Multidisciplinary teams are heterogeneous groups composed of members with varied but complimentary experience, qualifications, and skills that contribute to the achievement of the project’s specific objectives.
Self-organizing teams mean that once the team is formed, and given a problem to solve, and a set of constraints to operate within, the team gets to decide how the work is done, as well as to monitor and manage progress. Team members of a self-organized team choose how best to accomplish their work, rather than being directed by others outside the team.
Progress control by burndown chart refers to a graphical representation of work left to do versus time. This technique is useful for predicting when all the work will be completed.
Rapid and flexible response to change refers to the iterative and incremental development, for which requirements and solutions evolve through the project lifecycle, supporting and encouraging rapid and flexible response to change.
Informal communication refers to interchange of information unofficially based on informal relations and, therefore, is free from all the organizational formalities.
Buffer management is a technique for calculating additional time to be set aside, to absorb unforeseen problems in the project. The buffer is a safety instrument that is constantly monitored. It protects the project from disruptions that might happen when the activities on the Critical Chain are performed.
Throughput analysis is a concept looking at investment decisions in terms of their impact on the entire system, rather than on the specific area in which an investment is contemplated.
Focus on critical resources is based on the assumption that resources are limited, and some might also be a bottleneck therefore, the project schedule is planned based on these critical resources’ availability and dependencies.
Don’t start things without finishing others refers to individuals working sequentially on tasks rather than working multi-tasking on several tasks at the same time.
Progress control by buffer consumption rate is a technique to control the progress of the project by monitoring the work done in relation to how much time has been set aside (the buffer) to absorb unforeseen problems. Buffer consumption rate is the rate at which the project buffer is being consumed. The rate is calculated as the ratio of the percent of penetration into the project buffer and percent of completion of the critical chain. The buffer burn ratio tells us when a project is in danger of not being completed on time. By identifying which tasks are creating the highest buffer burn ratio, the project manager knows which tasks to focus on right now.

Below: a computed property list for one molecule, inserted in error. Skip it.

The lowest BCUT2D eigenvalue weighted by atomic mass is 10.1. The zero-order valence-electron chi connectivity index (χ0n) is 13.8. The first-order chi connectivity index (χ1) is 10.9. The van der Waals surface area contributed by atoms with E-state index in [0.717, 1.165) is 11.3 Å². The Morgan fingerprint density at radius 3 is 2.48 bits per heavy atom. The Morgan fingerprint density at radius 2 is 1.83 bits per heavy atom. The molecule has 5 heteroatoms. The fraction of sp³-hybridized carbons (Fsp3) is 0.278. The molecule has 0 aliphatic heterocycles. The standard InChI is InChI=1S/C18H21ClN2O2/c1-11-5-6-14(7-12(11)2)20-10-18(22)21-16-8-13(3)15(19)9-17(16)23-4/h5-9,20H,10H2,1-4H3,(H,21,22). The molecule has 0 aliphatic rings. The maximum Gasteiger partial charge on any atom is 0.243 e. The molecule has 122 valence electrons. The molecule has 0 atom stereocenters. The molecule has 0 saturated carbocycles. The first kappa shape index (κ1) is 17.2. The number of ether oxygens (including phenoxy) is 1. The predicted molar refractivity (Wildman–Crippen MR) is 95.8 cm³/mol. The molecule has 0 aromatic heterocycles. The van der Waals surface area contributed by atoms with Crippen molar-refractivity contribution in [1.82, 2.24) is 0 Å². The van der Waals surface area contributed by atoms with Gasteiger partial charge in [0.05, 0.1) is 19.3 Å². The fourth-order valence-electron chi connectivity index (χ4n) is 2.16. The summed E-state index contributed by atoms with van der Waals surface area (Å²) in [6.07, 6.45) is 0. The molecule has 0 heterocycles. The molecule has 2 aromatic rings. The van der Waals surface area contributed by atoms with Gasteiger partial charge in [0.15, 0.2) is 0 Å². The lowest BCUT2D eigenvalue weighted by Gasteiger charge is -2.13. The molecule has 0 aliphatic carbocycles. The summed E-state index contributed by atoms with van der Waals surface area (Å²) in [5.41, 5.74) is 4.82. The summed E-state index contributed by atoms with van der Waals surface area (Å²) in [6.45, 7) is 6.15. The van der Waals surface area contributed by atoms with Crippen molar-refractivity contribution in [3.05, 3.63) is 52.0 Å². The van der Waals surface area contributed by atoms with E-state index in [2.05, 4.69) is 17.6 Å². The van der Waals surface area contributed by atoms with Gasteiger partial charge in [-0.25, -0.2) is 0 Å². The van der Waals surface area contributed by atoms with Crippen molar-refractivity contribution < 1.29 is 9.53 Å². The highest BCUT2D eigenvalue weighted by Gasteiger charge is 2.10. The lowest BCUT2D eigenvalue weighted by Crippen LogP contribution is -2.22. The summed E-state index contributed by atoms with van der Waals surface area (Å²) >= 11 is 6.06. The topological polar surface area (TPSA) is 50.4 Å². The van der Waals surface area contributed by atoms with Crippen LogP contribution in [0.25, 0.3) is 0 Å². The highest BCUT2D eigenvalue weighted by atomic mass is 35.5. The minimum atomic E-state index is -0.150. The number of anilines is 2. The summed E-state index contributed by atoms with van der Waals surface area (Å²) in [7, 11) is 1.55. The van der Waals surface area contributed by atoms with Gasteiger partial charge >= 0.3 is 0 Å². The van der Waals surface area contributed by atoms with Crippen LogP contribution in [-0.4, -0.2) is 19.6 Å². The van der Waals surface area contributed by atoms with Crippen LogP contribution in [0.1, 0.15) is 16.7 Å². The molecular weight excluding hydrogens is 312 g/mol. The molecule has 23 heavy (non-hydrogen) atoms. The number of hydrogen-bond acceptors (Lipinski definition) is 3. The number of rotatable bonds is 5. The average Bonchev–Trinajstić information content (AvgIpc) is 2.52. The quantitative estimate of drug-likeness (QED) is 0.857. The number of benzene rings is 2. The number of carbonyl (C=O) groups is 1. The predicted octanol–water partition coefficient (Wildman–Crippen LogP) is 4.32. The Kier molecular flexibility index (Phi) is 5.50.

Our suggestion is to characterize every project on each one of the fourteen attributes by selecting the most appropriate value on each dimension. This analysis yields a portrait of a project that requires a specific hybrid of approaches for successful project implementation.
- To identify project attributes and scales of measurement for characterizing a project.
- To identify new trends in project management delivery methods applied in cases of successful projects.
- To generate a multi-dimensional framework to characterize a project.
- To propose a way to proactively select the most appropriate blend of methods for a successful management of a specific type of project, characterized on multiple dimensions.
- To formalize the relationship between project attributes, project management methods and project success.
Professor and Senior Associate Dean for Professional Degree Programs at University of Virginia Darden School of Business
Director of Research, Development & Innovation at The Academic College of Tel-Aviv, Yaffo
Hamutal Weisz & Daniel Zitter
Project management specialists, PMzone Ltd.